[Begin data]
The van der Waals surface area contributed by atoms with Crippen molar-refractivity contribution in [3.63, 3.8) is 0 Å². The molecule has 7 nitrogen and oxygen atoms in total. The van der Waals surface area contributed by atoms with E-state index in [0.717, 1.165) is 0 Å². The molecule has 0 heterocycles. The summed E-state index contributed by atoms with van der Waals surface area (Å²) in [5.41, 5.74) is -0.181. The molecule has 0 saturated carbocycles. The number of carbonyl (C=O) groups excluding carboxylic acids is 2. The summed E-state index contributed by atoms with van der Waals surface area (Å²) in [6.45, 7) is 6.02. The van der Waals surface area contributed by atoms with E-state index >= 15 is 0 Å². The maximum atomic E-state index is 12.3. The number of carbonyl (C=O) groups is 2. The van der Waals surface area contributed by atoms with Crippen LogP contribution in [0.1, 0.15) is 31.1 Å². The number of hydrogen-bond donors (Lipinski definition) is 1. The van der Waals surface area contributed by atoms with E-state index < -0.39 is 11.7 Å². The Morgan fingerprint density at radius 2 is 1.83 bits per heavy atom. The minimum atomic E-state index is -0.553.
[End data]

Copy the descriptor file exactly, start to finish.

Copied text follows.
The van der Waals surface area contributed by atoms with Crippen molar-refractivity contribution in [3.63, 3.8) is 0 Å². The molecule has 7 nitrogen and oxygen atoms in total. The van der Waals surface area contributed by atoms with E-state index in [0.717, 1.165) is 0 Å². The molecule has 0 heterocycles. The summed E-state index contributed by atoms with van der Waals surface area (Å²) in [5.41, 5.74) is -0.181. The molecule has 0 saturated carbocycles. The number of carbonyl (C=O) groups excluding carboxylic acids is 2. The summed E-state index contributed by atoms with van der Waals surface area (Å²) in [6.45, 7) is 6.02. The van der Waals surface area contributed by atoms with E-state index >= 15 is 0 Å². The maximum atomic E-state index is 12.3. The number of carbonyl (C=O) groups is 2. The van der Waals surface area contributed by atoms with Crippen LogP contribution in [0.1, 0.15) is 31.1 Å². The number of hydrogen-bond donors (Lipinski definition) is 1. The van der Waals surface area contributed by atoms with E-state index < -0.39 is 11.7 Å². The Morgan fingerprint density at radius 2 is 1.83 bits per heavy atom. The minimum atomic E-state index is -0.553.